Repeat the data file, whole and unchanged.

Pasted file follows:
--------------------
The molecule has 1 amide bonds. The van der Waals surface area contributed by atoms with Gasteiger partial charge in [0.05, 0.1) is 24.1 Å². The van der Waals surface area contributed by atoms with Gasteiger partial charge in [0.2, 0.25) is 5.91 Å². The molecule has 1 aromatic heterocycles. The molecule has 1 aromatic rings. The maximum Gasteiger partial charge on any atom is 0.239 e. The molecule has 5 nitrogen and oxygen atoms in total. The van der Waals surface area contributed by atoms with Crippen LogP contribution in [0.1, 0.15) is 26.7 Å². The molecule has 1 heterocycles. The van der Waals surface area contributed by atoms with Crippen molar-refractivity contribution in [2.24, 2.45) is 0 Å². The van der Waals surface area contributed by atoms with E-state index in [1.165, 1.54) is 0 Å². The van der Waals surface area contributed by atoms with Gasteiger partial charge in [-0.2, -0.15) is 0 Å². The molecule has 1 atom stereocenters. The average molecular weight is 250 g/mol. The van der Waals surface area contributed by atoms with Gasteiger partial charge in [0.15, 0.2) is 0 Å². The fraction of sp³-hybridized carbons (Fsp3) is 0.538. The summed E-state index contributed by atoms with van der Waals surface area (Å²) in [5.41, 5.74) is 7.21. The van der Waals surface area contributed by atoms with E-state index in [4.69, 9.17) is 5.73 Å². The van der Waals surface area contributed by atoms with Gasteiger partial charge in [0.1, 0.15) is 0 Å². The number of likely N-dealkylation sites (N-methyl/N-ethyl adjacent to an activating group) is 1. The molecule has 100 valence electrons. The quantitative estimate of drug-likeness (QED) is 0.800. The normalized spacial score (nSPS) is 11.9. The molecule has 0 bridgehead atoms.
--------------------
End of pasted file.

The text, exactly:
The molecule has 1 amide bonds. The van der Waals surface area contributed by atoms with Gasteiger partial charge in [0.05, 0.1) is 24.1 Å². The van der Waals surface area contributed by atoms with Gasteiger partial charge in [0.2, 0.25) is 5.91 Å². The molecule has 1 aromatic heterocycles. The molecule has 1 aromatic rings. The maximum Gasteiger partial charge on any atom is 0.239 e. The molecule has 5 nitrogen and oxygen atoms in total. The van der Waals surface area contributed by atoms with Crippen LogP contribution in [0.1, 0.15) is 26.7 Å². The molecule has 1 heterocycles. The van der Waals surface area contributed by atoms with Crippen molar-refractivity contribution in [2.24, 2.45) is 0 Å². The van der Waals surface area contributed by atoms with E-state index in [1.165, 1.54) is 0 Å². The van der Waals surface area contributed by atoms with Gasteiger partial charge in [-0.2, -0.15) is 0 Å². The molecule has 1 atom stereocenters. The average molecular weight is 250 g/mol. The van der Waals surface area contributed by atoms with Gasteiger partial charge in [0.15, 0.2) is 0 Å². The fraction of sp³-hybridized carbons (Fsp3) is 0.538. The summed E-state index contributed by atoms with van der Waals surface area (Å²) in [5.41, 5.74) is 7.21. The van der Waals surface area contributed by atoms with E-state index in [4.69, 9.17) is 5.73 Å². The van der Waals surface area contributed by atoms with Gasteiger partial charge in [0.1, 0.15) is 0 Å². The number of likely N-dealkylation sites (N-methyl/N-ethyl adjacent to an activating group) is 1. The molecule has 100 valence electrons. The quantitative estimate of drug-likeness (QED) is 0.800. The normalized spacial score (nSPS) is 11.9. The molecule has 0 bridgehead atoms.